• September 25, 2014

    by Caroline Cox

    The Constitutional Accountability Center offers a review of Chief Justice John Roberts’ tenure on the Court with an introductory chapter penned by Brianne Gorod.

    Amy Davidson argues in The New Yorker that Democrats should stop focusing on Justice Ruth Bader Ginsburg’s retirement.  

    Geoffrey R. Stone finds evidence of a more politically polarized Supreme Court in The Huffington Post.

    In Rolling Stone, Tim Dickinson profiles the Koch brothers and how they acquired both their fortune and political influence.

    The Editorial Board of The New York Times decries the long lines at polling places in black and Hispanic neighborhoods, arguing that these areas are systematically deprived of resources. 

  • September 24, 2014
    Guest Post

    by Carlos Sandoval, Esq. and Catherine Tambini. Their award-winning film, The State of Arizona, will be screened by the ACS’ New York Chapter on Tuesday, October 7 at the offices of Baker Hostetler.

    Who has a right to be an American citizen? Most agree the 14th Amendment's "birthright citizenship" clause, as interpreted by the Supreme Court, settles one aspect of the matter. If you’re born on US soil, you’re a citizen, with minor exceptions.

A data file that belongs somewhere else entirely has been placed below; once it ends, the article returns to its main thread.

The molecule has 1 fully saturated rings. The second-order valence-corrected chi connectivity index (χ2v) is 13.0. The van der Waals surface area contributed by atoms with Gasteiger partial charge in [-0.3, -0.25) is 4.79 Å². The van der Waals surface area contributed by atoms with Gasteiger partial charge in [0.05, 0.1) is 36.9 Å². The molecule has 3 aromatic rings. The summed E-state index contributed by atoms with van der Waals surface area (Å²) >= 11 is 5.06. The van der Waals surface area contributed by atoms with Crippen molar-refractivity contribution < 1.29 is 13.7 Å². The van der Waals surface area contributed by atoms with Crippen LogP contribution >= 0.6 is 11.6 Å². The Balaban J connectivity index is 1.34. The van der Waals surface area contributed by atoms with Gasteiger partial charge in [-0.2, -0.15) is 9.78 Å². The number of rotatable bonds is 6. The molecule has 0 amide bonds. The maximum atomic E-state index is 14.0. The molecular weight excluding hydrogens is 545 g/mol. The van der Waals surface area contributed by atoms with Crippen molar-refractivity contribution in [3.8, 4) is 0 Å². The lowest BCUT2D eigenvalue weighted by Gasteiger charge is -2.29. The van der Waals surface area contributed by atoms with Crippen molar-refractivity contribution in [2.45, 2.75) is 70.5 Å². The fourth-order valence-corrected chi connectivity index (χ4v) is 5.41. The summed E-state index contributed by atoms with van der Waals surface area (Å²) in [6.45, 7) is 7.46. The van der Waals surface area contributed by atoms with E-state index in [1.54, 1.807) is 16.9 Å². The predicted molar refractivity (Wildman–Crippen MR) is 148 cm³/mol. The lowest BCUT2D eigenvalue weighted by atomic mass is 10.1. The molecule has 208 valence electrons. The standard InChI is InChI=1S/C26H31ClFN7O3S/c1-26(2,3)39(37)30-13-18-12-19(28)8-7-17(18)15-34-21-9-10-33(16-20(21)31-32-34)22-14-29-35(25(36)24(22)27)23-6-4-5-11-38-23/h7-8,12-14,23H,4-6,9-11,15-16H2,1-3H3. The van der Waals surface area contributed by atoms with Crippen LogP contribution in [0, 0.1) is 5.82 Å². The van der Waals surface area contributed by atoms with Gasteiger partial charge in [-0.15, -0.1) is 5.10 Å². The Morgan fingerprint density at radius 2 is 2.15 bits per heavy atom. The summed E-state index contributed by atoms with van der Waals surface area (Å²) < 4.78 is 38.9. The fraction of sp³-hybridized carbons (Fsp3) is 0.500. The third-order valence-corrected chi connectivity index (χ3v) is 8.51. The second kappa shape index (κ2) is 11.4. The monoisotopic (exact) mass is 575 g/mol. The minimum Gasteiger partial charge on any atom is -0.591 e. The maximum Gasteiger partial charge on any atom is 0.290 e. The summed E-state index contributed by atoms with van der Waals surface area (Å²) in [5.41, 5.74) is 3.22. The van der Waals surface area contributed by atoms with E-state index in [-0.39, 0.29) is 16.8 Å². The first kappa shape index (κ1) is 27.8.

In 2011, a group of state legislators concerned about the flow of unauthorized migrants sought to redefine the exceptions. Undocumented parents, they argued, were not subject to the jurisdiction of the United States and therefore their children could not be US citizens “simply by virtue of their GPS location.”

    As we transition from Constitution Week to Hispanic Heritage Month, we’d like to invite you to watch an emotionally packed scene that reveals the potency of the Constitution as a living document. It’s also a scene that reverberates with the centuries old question of identity among Latinos in America.

    For reasons of storytelling and time, we had to drop the footage from the final cut of our film, The State of Arizona. The scene takes place on the grounds of the Arizona State Legislature and inside its Senate Chamber.  Though we filmed in 2011, the arguments haunt us today in the absence of national immigration reform.